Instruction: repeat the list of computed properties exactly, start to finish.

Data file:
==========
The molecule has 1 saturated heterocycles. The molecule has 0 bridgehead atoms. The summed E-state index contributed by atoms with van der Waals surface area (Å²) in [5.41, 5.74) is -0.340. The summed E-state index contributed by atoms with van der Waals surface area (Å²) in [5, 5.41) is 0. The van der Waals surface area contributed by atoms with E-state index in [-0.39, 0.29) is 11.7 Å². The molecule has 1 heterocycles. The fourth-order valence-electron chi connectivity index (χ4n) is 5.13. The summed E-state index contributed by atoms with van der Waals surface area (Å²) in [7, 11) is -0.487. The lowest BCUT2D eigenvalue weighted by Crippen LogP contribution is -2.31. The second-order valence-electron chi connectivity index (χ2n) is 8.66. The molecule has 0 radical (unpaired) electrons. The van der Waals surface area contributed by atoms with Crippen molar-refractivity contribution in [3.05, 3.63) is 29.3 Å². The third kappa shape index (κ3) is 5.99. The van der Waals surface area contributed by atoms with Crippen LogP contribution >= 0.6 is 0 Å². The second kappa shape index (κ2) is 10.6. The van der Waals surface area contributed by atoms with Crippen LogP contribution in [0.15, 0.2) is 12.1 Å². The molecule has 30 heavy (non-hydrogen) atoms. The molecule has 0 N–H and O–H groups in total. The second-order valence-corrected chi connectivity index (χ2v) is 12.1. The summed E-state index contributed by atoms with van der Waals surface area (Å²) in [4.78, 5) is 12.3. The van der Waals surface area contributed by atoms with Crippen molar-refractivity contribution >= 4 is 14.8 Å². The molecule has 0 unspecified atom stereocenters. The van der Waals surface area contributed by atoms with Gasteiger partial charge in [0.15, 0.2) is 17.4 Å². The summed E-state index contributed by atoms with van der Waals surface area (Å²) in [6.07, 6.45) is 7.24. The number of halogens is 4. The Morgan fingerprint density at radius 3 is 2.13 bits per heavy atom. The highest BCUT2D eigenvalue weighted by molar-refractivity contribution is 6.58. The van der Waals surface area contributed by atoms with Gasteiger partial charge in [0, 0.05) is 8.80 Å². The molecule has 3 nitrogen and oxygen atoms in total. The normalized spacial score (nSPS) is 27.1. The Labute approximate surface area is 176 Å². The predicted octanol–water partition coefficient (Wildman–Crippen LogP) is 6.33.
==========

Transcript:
The molecule has 1 saturated heterocycles. The molecule has 0 bridgehead atoms. The summed E-state index contributed by atoms with van der Waals surface area (Å²) in [5.41, 5.74) is -0.340. The summed E-state index contributed by atoms with van der Waals surface area (Å²) in [5, 5.41) is 0. The van der Waals surface area contributed by atoms with E-state index in [-0.39, 0.29) is 11.7 Å². The molecule has 1 heterocycles. The fourth-order valence-electron chi connectivity index (χ4n) is 5.13. The summed E-state index contributed by atoms with van der Waals surface area (Å²) in [7, 11) is -0.487. The lowest BCUT2D eigenvalue weighted by Crippen LogP contribution is -2.31. The second-order valence-electron chi connectivity index (χ2n) is 8.66. The molecule has 0 radical (unpaired) electrons. The van der Waals surface area contributed by atoms with Crippen molar-refractivity contribution in [3.05, 3.63) is 29.3 Å². The third kappa shape index (κ3) is 5.99. The van der Waals surface area contributed by atoms with Crippen LogP contribution >= 0.6 is 0 Å². The second kappa shape index (κ2) is 10.6. The van der Waals surface area contributed by atoms with Crippen LogP contribution in [0.15, 0.2) is 12.1 Å². The molecule has 30 heavy (non-hydrogen) atoms. The molecule has 0 N–H and O–H groups in total. The second-order valence-corrected chi connectivity index (χ2v) is 12.1. The summed E-state index contributed by atoms with van der Waals surface area (Å²) in [4.78, 5) is 12.3. The van der Waals surface area contributed by atoms with Crippen molar-refractivity contribution >= 4 is 14.8 Å². The molecule has 0 unspecified atom stereocenters. The van der Waals surface area contributed by atoms with Gasteiger partial charge in [0.15, 0.2) is 17.4 Å². The summed E-state index contributed by atoms with van der Waals surface area (Å²) in [6.07, 6.45) is 7.24. The number of halogens is 4. The Morgan fingerprint density at radius 3 is 2.13 bits per heavy atom. The highest BCUT2D eigenvalue weighted by molar-refractivity contribution is 6.58. The van der Waals surface area contributed by atoms with Gasteiger partial charge in [0, 0.05) is 8.80 Å². The molecule has 3 nitrogen and oxygen atoms in total. The normalized spacial score (nSPS) is 27.1. The Labute approximate surface area is 176 Å². The predicted octanol–water partition coefficient (Wildman–Crippen LogP) is 6.33.